Studio 666 is an unholy union of this rock ‘n roll horror lover’s favorite band and favorite genre. The critic whose first AOL screen name was “FooFan4Life15” gets to watch Dave Grohl and company star in a spooky tale like the ones he now professionally obsesses over. Movies aren’t made for one specific person, but there’s an 86% chance Studio 666 was produced for me, Matt Donato. Why stress these factors? Because while I had a blast with the Foo’s independently spirited tale of musical possession and crazypants gore, the film probably won’t work for everyone. Goofball rockstars created a silly, schlocky haunted thriller with their friends, and that’s the vibe Studio 666 brings. If you’re a Foo Fighters admirer looking for a horror-comedy, you define the demographic.
Screenwriters Jeff Buhler and Rebecca Hughes embrace a story by Dave Grohl rooted in rituals, specterphiliacs and cursed compositions a la Deathgasm. The Foos are struggling to produce their 10th record, so Grohl demands a stimulating studio environment like when Led Zeppelin went to “that castle” with the “devil and wizards and dragons and shit.” Their label manager thought-bubbles the “perfect place” and sends them to an Encino estate where the band Dream Widow was slaughtered in 1993—which isn’t part of the sales pitch. The Foo Fighters arrive and get to work, but all’s still foggy for Grohl until he starts hearing voices and finds a cryptic occult book with reverence paid to Evil Dead. Cue bad vibes and dead bodies.
Grohl’s already played Beelzebub in Tenacious D and the Pick of Destiny, so satanic storytelling is in the musician’s blood. Buhler and Hughes flesh out the story’s structure to help us believe a possessed Dave Grohl can keep the other Fighters around until their instrumental parts are recorded, but the band’s identity is ever-present. Maybe a more apt title would be The Foo Fighters and Friends vs. The Super Scary Song because, between shredder cameos and bandmate razzing, that’s what it feels like. Think of an R-rated Scooby-Doo episode minus the talking dog and with industry commentary. Studio 666 is Grohl and the gang reenacting shots from The Burning to The Exorcist, giggling the whole way while wiping away fake blood.
Director BJ McDonnell brings his slasher experience from Hatchet III to this at-times gonzo turn, while his special effects teams trade realism for ludicrous dispatches that feel torn from ‘80s slaughterhouse flicks with lesser means. One particular bedroom dismemberment puts the double sexy-time kill from Friday the 13th Part II to shame, even if it’s a comical splatter display with two fake bodies. Computer graphics aren’t the most polished when summoning demons, and mutilated pizza-dude corpses might look the same at Universal’s Halloween Horror Nights, but the film’s sense of glee sustains. It’s not hiding these truths and hacks through bodies with vile enthusiasm.
Granted, the Foo Fighters being themselves on-screen can run thin if that’s not a pre-show draw. Actors like Will Forte, Whitney Cummings and Jenna Ortega provide steadier presences as interrupters and rival rockers, but the Foos do all the heavy performative lifting. Grohl’s charisma is undeniable, yet in-jokes aren’t always cleanly delivered (although shout-out to the adorably snacky Pat Smear): Oddball conversations about Chris Shiflett banging Rami Jaffee’s grandmother or stoked conflict once Grohl turns antagonist are tougher sells. For fans like me, the Foo Fighters get away with murder in terms of laxer performances, but the typical horror consumer without any connection may feel more lost or disinterested.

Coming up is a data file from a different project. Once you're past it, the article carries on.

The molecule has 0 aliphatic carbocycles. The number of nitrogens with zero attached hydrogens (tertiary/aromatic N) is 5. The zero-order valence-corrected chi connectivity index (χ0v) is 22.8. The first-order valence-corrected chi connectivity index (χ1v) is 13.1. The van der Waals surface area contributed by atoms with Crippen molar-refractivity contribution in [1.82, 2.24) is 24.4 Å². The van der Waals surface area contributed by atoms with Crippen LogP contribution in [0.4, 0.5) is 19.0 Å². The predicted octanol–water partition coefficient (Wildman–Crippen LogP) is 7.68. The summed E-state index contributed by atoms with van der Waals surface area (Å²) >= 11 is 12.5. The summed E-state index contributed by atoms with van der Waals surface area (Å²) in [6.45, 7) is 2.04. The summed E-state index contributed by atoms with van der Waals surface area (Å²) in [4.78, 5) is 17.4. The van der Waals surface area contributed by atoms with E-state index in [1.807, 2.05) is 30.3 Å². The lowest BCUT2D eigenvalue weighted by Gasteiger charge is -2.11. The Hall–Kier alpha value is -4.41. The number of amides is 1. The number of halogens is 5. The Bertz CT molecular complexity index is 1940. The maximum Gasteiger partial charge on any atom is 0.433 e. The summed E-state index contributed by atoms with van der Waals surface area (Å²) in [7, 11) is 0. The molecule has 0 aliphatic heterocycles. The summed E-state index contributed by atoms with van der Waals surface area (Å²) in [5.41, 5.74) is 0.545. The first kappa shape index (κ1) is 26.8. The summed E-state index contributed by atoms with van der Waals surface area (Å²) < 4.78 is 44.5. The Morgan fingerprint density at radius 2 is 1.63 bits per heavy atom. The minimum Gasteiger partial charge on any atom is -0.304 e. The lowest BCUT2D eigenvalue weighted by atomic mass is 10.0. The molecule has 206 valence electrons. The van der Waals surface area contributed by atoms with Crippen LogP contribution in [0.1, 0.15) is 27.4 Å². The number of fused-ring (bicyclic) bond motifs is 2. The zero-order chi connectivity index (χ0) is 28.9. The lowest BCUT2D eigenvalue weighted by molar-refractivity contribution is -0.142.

On a radder note, Grohl’s recorded an entire Dream Widow album that’ll release with Studio 666. Splendid news, since the Dream Widow thrash metal tracks heard as singles and in-movie soundtrack goodness kick all sorts of ass. When Grohl forces his Foo Fighters into another jam session, he loses himself to the devil’s forbidden riffs with an aggression that resurrects a very Metallica, “Kill ‘Em All” generation of harsher rockouts. When the Foo Fighters are doing what they do best, it’s hard not to be all smiles—even considering how cymbals are used to behead victims, and that cannibalism is on the menu.
Coming from a longtime Foo Fighters enthusiast with a love of horror cinema, Studio 666 hits all the right crunchy, face-melting notes. It might run its welcome a bit long and struggle with more juvenile gags, but it’s still a proper midnighter that’ll have you barking (in laughter) at the moon. The Foo Fighters enlist collaborators who help navigate their killer record idea through all the necessary madness and massacres, with a pro-ranch dressing stance more movies should take. Did I mention this experience is kookier than “Hocus Pocus” by Focus? The Foo Fighters made their horror movie, and boy am I glad it ain’t no pretender.
Director: BJ McDonnell
Writer: Jeff Behuler, Rebecca Hughes, Dave Grohl
Starring: Dave Grohl, Nate Mendel, Pat Smear, Taylor Hawkins, Chris Shiflett, Rami Jaffee, Whitney Cummings, Leslie Grossman, Will Forte, Jenna Ortega, Jeff Garlin
Release Date: February 25, 2022
Matt Donato is a Los Angeles-based film critic currently published on SlashFilm, Fangoria, Bloody Disgusting, and anywhere else he’s allowed to spread the gospel of Demon Wind. He is also a member of the Hollywood Critics Association. Definitely don’t feed him after midnight.